Hudlin. And he hung out afterwards. He’s obviously a beloved figure in this town. I saw him chatting with Wolfgang Puck and his wife afterwards. And who wouldn’t? Everyone wants all those delicious chicken pot pies. But what was great about it was that it gave the proper framing to a very serious issue, and Lady Gaga’s performance was extraordinary. She gave a lot of people goosebumps in that room.
Hill: It worked really, really well. Working with Lady Gaga was a huge experience for both of us. She’s going to be this generation’s Barbra Streisand. I don’t think there’s a shadow of a doubt about it. She is absolutely focused, and she’s talented, and she’s really, really whip-smart.
How about the thank-you crawl across the bottom of the screen that you introduced this year. Do you think it worked?
Hill: We always felt it was a three-year deal. The big problem as we see it, having had a very minor post-mortem about it, was that the room couldn’t see it. So what happened was people repeated what they’d said in the thank-you scroll. We both think it’s going to take two to three years before people realize the power they are being given. They are clearly being given 45 seconds to say what’s on their minds, without going through a laundry list of names. And in terms of the fact that everyone embraced it. We got a thank-you scroll from 95 or 96 percent of the participants. I think what it’s going to do if it remains a part of the show moving forward, it’s going to be a renaissance of the Oscars, where people actually get to say what’s in their heart, without having to rattle through a list of names.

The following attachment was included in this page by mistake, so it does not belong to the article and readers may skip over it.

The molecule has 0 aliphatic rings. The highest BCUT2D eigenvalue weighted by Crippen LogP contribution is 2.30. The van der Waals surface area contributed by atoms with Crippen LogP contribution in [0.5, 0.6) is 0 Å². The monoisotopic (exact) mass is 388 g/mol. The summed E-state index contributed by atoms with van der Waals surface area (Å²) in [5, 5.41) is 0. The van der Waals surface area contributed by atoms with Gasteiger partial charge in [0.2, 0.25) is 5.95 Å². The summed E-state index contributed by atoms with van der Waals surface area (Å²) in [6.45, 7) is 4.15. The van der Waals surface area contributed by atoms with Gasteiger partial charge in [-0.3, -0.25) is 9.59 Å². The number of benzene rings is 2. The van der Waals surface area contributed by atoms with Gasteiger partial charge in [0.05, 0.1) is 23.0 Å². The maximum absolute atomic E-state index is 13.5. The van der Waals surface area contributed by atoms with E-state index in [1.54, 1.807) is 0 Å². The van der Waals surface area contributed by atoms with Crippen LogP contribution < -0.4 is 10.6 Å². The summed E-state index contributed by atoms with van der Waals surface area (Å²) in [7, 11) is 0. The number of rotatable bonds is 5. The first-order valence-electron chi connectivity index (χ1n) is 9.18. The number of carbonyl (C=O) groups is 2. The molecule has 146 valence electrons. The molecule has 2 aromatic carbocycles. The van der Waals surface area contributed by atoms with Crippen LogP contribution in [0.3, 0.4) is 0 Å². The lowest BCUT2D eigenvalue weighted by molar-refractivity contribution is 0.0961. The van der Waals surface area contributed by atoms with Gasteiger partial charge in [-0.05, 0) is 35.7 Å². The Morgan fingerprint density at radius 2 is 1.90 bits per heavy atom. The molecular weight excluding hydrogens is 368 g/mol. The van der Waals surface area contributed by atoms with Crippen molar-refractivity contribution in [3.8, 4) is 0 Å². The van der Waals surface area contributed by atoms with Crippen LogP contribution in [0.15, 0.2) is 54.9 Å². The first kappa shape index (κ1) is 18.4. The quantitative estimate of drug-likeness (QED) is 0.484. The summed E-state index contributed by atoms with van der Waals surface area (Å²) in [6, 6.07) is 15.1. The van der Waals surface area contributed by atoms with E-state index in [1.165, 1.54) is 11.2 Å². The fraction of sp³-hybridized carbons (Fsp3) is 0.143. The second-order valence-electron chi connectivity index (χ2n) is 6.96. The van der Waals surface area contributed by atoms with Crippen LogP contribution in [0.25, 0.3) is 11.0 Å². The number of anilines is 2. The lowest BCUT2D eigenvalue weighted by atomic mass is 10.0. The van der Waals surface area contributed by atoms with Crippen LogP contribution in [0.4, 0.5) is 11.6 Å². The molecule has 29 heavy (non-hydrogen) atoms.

Hudlin: One of the things I think it did, at least for this year, it helped organize people’s thoughts. Because they were forced to make a list beforehand, overall folks were more succinct and were more collected than usual.
What other technical things did you do that might have not been as apparent to the audience?
Hill: We worked so long on the crafts awards, the choreography of that between Derek McLane, the fabled Broadway set designer, and Cindy Hauser, who did the screens, worked perfectly. And we had an incredible stage crew, because that was really tough to do.
Hudlin: The factoids that appeared under the presenters, people really enjoyed, because there is so much great information now. Oh, right, Whoopi Goldberg won her Oscar 25 years ago. Henry Cavill is the fifth actor to play Superman. I love that kind of information, myself.